Ok, here's an example of the type of thing I'm trying to do:
SELECT item.*, COUNT(item.id) FROM item, collection_item WHERE
item.id=collection_item.item_id GROUP BY item.id ORDER BY COUNT(item.id)
DESC, item.name ASC;
Assume that item is a model table and collection_item is a join table
between items and collections.
This statement will select all of the items that are in collections
ordered by the number of collections they are in (from most to least).
Since the statement is returning item.*, I should be able to get out a
SelectResults instance full of SQLObject instances for the item model
class. This way I can use all of the nice features of SQLObject
instances (having all of my multiple and related join properties,
updating, deleting, etc.
I find myself wanting to make this kind of query all the time on my
models, but not being able to.
Finally, what to do with the extra columns that are returned? (In this
example's case, the COUNT(item.id). Well, you could just throw it away.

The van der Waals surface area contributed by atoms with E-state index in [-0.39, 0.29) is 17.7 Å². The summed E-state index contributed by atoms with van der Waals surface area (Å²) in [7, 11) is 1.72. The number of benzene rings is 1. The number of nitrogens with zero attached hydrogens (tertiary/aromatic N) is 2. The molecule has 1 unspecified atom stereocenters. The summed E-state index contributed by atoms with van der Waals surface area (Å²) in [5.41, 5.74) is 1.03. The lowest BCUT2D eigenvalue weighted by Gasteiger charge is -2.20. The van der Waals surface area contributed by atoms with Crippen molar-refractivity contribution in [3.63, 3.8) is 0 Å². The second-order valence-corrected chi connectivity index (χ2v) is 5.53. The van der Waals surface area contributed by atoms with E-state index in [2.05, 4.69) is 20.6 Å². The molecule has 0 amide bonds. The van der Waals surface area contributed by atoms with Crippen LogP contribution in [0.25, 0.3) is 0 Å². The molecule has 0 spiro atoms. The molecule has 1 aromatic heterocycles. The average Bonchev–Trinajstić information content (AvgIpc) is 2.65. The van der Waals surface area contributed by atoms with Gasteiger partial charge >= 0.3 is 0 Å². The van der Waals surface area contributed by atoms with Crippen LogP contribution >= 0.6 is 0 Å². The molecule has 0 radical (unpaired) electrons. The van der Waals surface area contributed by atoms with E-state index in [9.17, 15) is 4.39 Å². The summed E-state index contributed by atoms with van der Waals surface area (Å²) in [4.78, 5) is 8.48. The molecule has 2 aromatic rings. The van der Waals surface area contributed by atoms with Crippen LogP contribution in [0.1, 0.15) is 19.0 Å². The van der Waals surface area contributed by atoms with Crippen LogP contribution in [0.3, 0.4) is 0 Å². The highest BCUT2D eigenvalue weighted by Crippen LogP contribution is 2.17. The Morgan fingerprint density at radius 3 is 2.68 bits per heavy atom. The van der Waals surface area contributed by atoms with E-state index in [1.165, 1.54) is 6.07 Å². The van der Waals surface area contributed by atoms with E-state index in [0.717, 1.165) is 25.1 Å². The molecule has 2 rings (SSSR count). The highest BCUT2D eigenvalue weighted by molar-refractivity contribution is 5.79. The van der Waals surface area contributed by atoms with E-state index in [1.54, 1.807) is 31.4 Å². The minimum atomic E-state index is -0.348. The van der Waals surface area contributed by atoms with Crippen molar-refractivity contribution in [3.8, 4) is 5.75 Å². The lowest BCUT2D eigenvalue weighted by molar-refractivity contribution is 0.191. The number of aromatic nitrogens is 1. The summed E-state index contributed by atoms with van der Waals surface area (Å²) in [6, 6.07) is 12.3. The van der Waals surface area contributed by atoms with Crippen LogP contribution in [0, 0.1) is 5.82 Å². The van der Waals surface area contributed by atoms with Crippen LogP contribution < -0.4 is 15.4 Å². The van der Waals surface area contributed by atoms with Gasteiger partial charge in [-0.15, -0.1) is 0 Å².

But, it MIGHT be nice to have access to them in some way (if I'm
displaying a list of the items and want to show exactly how many
collections each was in.) Maybe there could be an extra thing on the
SelectResults iterator or maybe even on the SQLObject instances themselves?
What do you think? Thanks for your reply.
Oleg Broytmann wrote:
> On Sun, Jul 30, 2006 at 04:56:54AM -0400, Sean McBride wrote:
>> While using SQLObject, I find myself CONSTANTLY wanting to use Group By
>> in selects for my SQLObject classes. I know that Oleg has mentioned
>> before that Group By's don't make sense in select for a SQL object, but
>> I think they do! As long as you are selecting all of the rows from the
>> table that correspond to the given SQLObject, why should SQLObject care
>> if you are using a Group By or not? It can still take those results and
>> turn them into instances of your SQLObject class if you have selected
>> all of the necessary rows. That's all it should care about.
> I do not understand this. Can you show a brief example? Please write a
> SELECT with GROUP BY that selects some or all rows from a table.
>> The reason why I want Group By so badly is because there are some
>> orderings that can only be accomplished by using them. Group By changes
>> the behaviou of the accumulation functions that are used in the Order By
>> statement, allowing you to do things like sort by the number of objects
>> joined in a one-to-many or many-to-many relationship, or sort by the
>> latest reply date in a forum.
> Use Select() from SQLBuilder. It has groupBy.